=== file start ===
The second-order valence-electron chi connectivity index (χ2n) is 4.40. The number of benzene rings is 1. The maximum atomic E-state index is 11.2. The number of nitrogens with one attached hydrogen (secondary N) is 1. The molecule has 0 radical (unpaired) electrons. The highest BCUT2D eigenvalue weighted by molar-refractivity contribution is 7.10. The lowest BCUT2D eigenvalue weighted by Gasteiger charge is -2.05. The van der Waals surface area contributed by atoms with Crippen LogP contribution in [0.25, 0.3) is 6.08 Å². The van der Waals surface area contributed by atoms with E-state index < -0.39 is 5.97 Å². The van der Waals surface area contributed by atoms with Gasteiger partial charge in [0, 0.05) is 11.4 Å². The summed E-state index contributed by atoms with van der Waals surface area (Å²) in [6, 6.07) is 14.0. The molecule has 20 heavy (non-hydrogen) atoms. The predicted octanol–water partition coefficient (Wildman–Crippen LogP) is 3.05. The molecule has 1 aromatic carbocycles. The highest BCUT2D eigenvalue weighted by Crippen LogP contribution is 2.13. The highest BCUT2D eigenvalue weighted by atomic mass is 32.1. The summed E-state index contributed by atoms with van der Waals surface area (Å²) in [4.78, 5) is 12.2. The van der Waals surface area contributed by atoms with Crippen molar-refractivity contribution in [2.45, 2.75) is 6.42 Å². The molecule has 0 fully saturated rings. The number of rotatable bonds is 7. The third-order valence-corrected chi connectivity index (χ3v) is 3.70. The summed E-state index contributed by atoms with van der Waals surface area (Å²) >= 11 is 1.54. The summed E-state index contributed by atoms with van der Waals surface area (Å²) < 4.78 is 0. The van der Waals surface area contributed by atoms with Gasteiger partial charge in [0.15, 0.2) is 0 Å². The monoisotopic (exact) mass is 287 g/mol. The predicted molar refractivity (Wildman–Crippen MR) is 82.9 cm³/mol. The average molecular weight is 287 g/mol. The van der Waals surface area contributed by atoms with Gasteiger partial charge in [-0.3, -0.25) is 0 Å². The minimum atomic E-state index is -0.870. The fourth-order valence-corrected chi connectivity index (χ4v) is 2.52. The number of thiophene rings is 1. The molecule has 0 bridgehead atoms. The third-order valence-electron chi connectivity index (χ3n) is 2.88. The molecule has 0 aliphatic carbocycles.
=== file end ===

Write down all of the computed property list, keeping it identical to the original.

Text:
The second-order valence-electron chi connectivity index (χ2n) is 4.40. The number of benzene rings is 1. The maximum atomic E-state index is 11.2. The number of nitrogens with one attached hydrogen (secondary N) is 1. The molecule has 0 radical (unpaired) electrons. The highest BCUT2D eigenvalue weighted by molar-refractivity contribution is 7.10. The lowest BCUT2D eigenvalue weighted by Gasteiger charge is -2.05. The van der Waals surface area contributed by atoms with Crippen LogP contribution in [0.25, 0.3) is 6.08 Å². The van der Waals surface area contributed by atoms with E-state index < -0.39 is 5.97 Å². The van der Waals surface area contributed by atoms with Gasteiger partial charge in [0, 0.05) is 11.4 Å². The summed E-state index contributed by atoms with van der Waals surface area (Å²) in [6, 6.07) is 14.0. The molecule has 20 heavy (non-hydrogen) atoms. The predicted octanol–water partition coefficient (Wildman–Crippen LogP) is 3.05. The molecule has 1 aromatic carbocycles. The highest BCUT2D eigenvalue weighted by Crippen LogP contribution is 2.13. The highest BCUT2D eigenvalue weighted by atomic mass is 32.1. The summed E-state index contributed by atoms with van der Waals surface area (Å²) in [4.78, 5) is 12.2. The van der Waals surface area contributed by atoms with Crippen molar-refractivity contribution in [2.45, 2.75) is 6.42 Å². The molecule has 0 fully saturated rings. The number of rotatable bonds is 7. The third-order valence-corrected chi connectivity index (χ3v) is 3.70. The summed E-state index contributed by atoms with van der Waals surface area (Å²) >= 11 is 1.54. The summed E-state index contributed by atoms with van der Waals surface area (Å²) < 4.78 is 0. The van der Waals surface area contributed by atoms with Gasteiger partial charge in [0.15, 0.2) is 0 Å². The monoisotopic (exact) mass is 287 g/mol. The predicted molar refractivity (Wildman–Crippen MR) is 82.9 cm³/mol. The average molecular weight is 287 g/mol. The van der Waals surface area contributed by atoms with Gasteiger partial charge in [-0.3, -0.25) is 0 Å². The minimum atomic E-state index is -0.870. The fourth-order valence-corrected chi connectivity index (χ4v) is 2.52. The number of thiophene rings is 1. The molecule has 0 bridgehead atoms. The third-order valence-electron chi connectivity index (χ3n) is 2.88. The molecule has 0 aliphatic carbocycles.